4 pieces chicken (I like boneless, skinless breasts)
2 cups favorite barbecue sauce
1/2 cup chopped onion
Dash or two of garlic powder
1/4 cup brown sugar (optional but good)
Place meat in single layer in pan. Mix sauce, onion, garlic powder and brown sugar. Pour over meat. Cook over high heat, covered, until it comes to a boil. Turn heat down to medium and cook, covered, until chicken is done, about l0 minutes. Serves 2-3.
- Rita Nader Heikenfeld, CCP / Macy’s Regional Culinary Professional / Herbalist / Author / Local TV and Radio Cooking Expert / Adjunct Professor U.C. Clermont College / Community Press Papers [email@example.com attn: Rita]
[After eating an entire bull, a mountain lion felt so good he started roaring. He kept it up until a hunter came along and shot him. The moral: When you’re full of bull, keep your mouth shut. –Will Rogers]
That’s it for this week. Looks like great weather ahead, so do yourself a favor. Go out and have the absolute best weekend of your life.
*THIS ONE’S A KNOCKOUT - For the past several years now, you’ve heard us talking about the all great Knockout roses. And still many folks ask me, what’s so great about those Knockout roses? And you know what? I’m glad they ask!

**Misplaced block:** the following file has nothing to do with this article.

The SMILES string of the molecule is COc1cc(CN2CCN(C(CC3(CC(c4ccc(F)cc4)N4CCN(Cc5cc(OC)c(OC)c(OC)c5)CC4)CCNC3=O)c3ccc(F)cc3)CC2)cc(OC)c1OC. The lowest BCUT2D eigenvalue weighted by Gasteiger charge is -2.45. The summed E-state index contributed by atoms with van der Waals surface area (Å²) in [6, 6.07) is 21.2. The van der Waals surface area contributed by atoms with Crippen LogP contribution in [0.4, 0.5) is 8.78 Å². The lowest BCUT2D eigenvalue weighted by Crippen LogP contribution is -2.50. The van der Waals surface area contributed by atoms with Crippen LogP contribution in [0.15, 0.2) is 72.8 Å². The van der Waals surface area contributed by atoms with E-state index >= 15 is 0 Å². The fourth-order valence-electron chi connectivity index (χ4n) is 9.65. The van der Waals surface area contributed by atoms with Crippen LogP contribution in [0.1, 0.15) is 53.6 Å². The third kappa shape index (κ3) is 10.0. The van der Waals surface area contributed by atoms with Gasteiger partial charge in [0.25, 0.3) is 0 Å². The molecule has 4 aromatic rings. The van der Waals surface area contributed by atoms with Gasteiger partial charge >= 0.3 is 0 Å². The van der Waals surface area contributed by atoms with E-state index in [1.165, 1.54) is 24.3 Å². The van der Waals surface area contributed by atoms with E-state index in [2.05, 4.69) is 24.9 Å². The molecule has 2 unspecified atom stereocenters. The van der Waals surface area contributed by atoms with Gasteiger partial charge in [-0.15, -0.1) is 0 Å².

Knockout roses are a series of shrub roses that have been breed to be disease resistant, especially against blackspot and powdery mildew, they’re insect tolerant, very hardy, and flower like crazy, without deadheading. Put all that together and we’re talking a low to almost no maintenance rose that blooms its head off all season long. Last year, they were still flowering in early December. I watch a Knockout rose, growing in a parking lot island that gets very little food, dries out in the summer, and dumped on with salty snow in the winter. It takes a licking but keeps right on tickin’; that’s how tough they are!
Now, Knockout roses are a shrub rose, with the potential to get 5’ x 5’, but easily maintained at smaller sizes. Currently, there are 3 different Knockouts, with a new one being introduced this year. The original Knockout has raspberry red flowers, not much fragrance, but just keep coming with flowers all season long. Then, Blushing Knockout was introduced, with its light pink flowers, fading to an almost white. Last year, Pink Knockout was brought into the market, with its much deeper pink flowers. And this year, watch for limited numbers of the Double Knockout to be available. It’s the original Knockout flower, doubled! Again, all of which are all season bloomers.
Knockout roses can be used as a specimen, hedging, mass plantings, flowering shrub, in a container, and they even come in a tree form! So now you know what’s so great about Knockout roses!